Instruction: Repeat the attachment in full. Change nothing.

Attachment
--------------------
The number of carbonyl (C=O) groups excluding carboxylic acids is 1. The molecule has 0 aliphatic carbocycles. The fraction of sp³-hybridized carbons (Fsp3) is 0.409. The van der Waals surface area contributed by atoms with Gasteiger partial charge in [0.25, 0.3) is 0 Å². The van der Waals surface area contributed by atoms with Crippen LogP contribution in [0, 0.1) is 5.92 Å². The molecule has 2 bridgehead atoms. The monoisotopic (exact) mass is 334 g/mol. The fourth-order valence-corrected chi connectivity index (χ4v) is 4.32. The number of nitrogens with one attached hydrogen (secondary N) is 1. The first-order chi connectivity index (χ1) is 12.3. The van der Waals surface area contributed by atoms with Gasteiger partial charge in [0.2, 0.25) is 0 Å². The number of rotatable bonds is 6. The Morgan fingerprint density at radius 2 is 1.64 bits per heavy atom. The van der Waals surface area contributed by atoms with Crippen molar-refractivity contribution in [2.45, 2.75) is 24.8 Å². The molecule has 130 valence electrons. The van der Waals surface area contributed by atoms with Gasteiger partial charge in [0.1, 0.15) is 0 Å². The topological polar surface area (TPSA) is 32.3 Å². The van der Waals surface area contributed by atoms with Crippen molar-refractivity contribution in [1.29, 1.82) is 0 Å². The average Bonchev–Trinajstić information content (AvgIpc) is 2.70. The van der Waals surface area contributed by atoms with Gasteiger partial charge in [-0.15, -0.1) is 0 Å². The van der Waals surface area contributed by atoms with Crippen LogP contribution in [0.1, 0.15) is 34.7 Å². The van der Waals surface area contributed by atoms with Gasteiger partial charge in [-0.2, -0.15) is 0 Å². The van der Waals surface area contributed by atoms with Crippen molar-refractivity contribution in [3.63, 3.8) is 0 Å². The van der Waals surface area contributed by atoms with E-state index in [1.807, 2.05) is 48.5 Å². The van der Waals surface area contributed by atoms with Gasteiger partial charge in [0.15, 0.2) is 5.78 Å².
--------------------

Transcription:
The number of carbonyl (C=O) groups excluding carboxylic acids is 1. The molecule has 0 aliphatic carbocycles. The fraction of sp³-hybridized carbons (Fsp3) is 0.409. The van der Waals surface area contributed by atoms with Gasteiger partial charge in [0.25, 0.3) is 0 Å². The van der Waals surface area contributed by atoms with Crippen LogP contribution in [0, 0.1) is 5.92 Å². The molecule has 2 bridgehead atoms. The monoisotopic (exact) mass is 334 g/mol. The fourth-order valence-corrected chi connectivity index (χ4v) is 4.32. The number of nitrogens with one attached hydrogen (secondary N) is 1. The first-order chi connectivity index (χ1) is 12.3. The van der Waals surface area contributed by atoms with Gasteiger partial charge in [0.2, 0.25) is 0 Å². The number of rotatable bonds is 6. The Morgan fingerprint density at radius 2 is 1.64 bits per heavy atom. The van der Waals surface area contributed by atoms with Crippen molar-refractivity contribution in [2.45, 2.75) is 24.8 Å². The molecule has 130 valence electrons. The van der Waals surface area contributed by atoms with Gasteiger partial charge in [0.1, 0.15) is 0 Å². The topological polar surface area (TPSA) is 32.3 Å². The van der Waals surface area contributed by atoms with Crippen molar-refractivity contribution in [1.29, 1.82) is 0 Å². The average Bonchev–Trinajstić information content (AvgIpc) is 2.70. The van der Waals surface area contributed by atoms with Gasteiger partial charge in [-0.15, -0.1) is 0 Å². The van der Waals surface area contributed by atoms with Crippen LogP contribution in [0.1, 0.15) is 34.7 Å². The van der Waals surface area contributed by atoms with Gasteiger partial charge in [-0.2, -0.15) is 0 Å². The van der Waals surface area contributed by atoms with Crippen molar-refractivity contribution in [3.63, 3.8) is 0 Å². The van der Waals surface area contributed by atoms with E-state index in [1.807, 2.05) is 48.5 Å². The van der Waals surface area contributed by atoms with Gasteiger partial charge in [0.15, 0.2) is 5.78 Å².